3. alwayscool

    alwayscool Former P3 Tester

    May 10, 2005
    Don't worry about how the dish is grounded. D* installers are REQUIRED to ground your dish or the don't get paid. I got my new HD slimline dish mounted yesterday. Either a 10' copper grouning rod or a water pipe is a good ground.
  4. cramer

    cramer Member

    Aug 14, 2000
    Where's the sense in that? You're punching a hole in the roof for the cables?

    National Electric Code requires both the cable and the dish to be grounded... #10 copper or #8 aluminum wire DIRECTLY from the dish either straight to a ground block or through the coax ground lug.

    Electricity follows the path of least resistance. Metal is a far better conductor than trees. Even if the tree is the in the loop, anything within ~30ft is going to get hit as well. As a friend from Florida always says, once you've seen lightening arc out of a wall socket, you stop wasting your money on surge suppressors and just unplug your stuff. If lightening is hitting that close to your house, a wire isn't going to make a huge difference. At best, it'll keep your tivo from bursting into flame.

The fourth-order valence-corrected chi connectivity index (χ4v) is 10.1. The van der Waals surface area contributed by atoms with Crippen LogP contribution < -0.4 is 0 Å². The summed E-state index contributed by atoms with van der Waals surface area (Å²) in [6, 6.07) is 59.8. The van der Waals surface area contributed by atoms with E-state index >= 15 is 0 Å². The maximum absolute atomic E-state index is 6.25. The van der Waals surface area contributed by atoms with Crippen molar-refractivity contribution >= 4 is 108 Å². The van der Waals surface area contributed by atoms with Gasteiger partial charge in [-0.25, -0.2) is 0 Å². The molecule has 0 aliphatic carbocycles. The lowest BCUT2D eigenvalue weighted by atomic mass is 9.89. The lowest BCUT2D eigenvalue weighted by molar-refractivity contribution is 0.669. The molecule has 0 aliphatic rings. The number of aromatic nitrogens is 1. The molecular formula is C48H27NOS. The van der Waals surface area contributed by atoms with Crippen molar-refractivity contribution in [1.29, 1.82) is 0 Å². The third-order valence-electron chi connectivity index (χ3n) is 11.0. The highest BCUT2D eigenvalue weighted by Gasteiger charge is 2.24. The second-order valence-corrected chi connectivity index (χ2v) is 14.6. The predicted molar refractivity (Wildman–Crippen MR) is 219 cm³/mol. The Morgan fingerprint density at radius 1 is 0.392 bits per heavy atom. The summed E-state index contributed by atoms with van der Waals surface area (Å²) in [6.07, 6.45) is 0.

(I still have a friends old S1 tivo who's modem was literally blown apart from lightening -- I never bothered to fix it. It set off the security system in his house... and it's a battery powered, free standing system -- it's not even earth grounded.)
  5. milominderbinder

    milominderbinder New Member

    Dec 18, 2006


    We have heard horror story after horror story of dishes not being grounded by installers.